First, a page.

Festival Opening Night Film Max Lewkowicz’ “Fiddler: A Miracle Of Miracles” may be more a triumph of subject goodwill and entertaining anecdotes. This still charming documentary shows classic dark musical “Fiddler On The Roof”’s creation and how its tale of the travails of Tevye’s family continues to resonate worldwide. Along the way, some of the musical’s various iterations from Norman Jewison’s film version to a Thai production are touched upon to delight the viewer.
Some great one-liners such as describing shelves filled with books as “wallpaper for intellectuals” can be found in Sonke Wortmann’s comedy “How About Adolf?” But rather than using these funny lines as comic bricks to throw through the windows of political pretension, the film squanders both its wit and its potentially transgressive set-up in a failed effort to ridicule Germany’s current Nazism taboos.
The film’s primary setting is a family dinner party. Narrator Elisabeth Berger-Bottcher is a middle-school progressive teacher who describes herself as supporting racial integration before it became a thing. Proud leftist husband Stephan teaches modern German literature at the University of Bonn. Orchestra clarinetist Rene King has such a long and intimate emotional friendship with Elisabeth that she refers to him as “the sister she never had.” Elisabeth’s brother Thomas is a successful and wealthy real estate broker. Thomas’ wife Anna, an aspiring actress, will be arriving late as her appetite’s lost thanks to her pregnancy.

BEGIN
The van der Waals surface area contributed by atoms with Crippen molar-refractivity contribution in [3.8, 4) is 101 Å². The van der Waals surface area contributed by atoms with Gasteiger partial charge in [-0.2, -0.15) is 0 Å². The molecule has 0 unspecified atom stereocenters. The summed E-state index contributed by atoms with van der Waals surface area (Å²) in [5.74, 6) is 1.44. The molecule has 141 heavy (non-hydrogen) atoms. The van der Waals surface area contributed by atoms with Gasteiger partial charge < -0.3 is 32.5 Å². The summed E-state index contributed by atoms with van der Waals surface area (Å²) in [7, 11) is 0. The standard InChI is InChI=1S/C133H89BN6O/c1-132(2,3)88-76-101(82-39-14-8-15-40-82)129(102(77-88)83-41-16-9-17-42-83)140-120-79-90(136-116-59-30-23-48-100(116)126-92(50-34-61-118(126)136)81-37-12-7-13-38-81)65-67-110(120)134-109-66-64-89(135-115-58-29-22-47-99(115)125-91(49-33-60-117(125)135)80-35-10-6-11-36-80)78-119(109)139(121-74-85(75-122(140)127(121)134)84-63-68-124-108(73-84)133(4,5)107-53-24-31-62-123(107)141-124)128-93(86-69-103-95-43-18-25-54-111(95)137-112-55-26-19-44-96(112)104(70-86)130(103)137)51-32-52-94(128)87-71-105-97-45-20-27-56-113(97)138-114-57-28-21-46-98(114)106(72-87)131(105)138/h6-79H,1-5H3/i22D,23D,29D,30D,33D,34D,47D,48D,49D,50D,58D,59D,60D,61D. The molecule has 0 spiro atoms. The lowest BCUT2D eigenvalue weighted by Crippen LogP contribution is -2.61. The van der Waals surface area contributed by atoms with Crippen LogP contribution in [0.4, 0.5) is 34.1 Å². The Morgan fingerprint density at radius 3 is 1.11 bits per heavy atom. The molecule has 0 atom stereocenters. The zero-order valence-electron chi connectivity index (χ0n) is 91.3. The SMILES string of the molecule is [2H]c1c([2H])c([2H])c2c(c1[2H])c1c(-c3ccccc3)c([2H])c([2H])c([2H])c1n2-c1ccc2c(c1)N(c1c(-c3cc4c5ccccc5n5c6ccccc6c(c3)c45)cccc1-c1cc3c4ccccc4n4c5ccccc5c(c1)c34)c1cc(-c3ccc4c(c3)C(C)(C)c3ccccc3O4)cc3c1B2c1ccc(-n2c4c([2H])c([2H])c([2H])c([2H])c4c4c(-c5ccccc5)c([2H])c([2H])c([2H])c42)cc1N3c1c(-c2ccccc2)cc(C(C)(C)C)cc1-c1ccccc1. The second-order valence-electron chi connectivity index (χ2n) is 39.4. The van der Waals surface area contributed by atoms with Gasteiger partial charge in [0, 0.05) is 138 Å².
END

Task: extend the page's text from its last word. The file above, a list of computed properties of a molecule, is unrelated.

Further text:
Curiosity about the name of Thomas and Anna’s child sets the film’s conflicts in motion. For the black sheep brother makes the other dinner party guests guess before revealing the child will be called Adolf…as in the first name of the incredibly notorious Nazi leader.
The film begins with Elisabeth’s musings on street naming. Streets named after cultural figures such as Goethe and Beethoven become both honorifics and banalizations. But the closest this grade-school teacher’s musings comes towards the political is her noting how Clara Schumann hasn’t been given a similar public due despite her success.
Even this prelude doesn’t quite prepare the viewer for the effect Thomas’ announcement has on the other dinner party guests. What was once an academic thought exercise becomes deeply personal. The expected consternation erupts and Stephan in particular takes his brother-in-law’s announcement very badly. Since there has been a long history of low-level hostility between the two dating back to childhood, the university professor goes off on his brother-in-law.
As “How About Adolf” develops, though, it becomes painfully clear Wortmann’s film understands nothing about the politics of defanging derogatory terms. It thinks such politics revolve around finding the absurdity in the taboos around certain names. But that’s not how such defanging works. When an oppressed minority proudly uses an insult regularly thrown at them (e.g. lesbians proudly using the term “dykes” as in Dykes on Bikes), it’s a declaration that they reject the hurtfulness of the insult. However, when a possible member of the oppressing class uses the insult, the presumption is that such a person is using the term to hurt. It’s the supposed oppressor’s burden to prove a lack of malicious intent. Thomas’ plans to name his son Adolf lack any commitment to finding ways of removing the stigma associated with the name.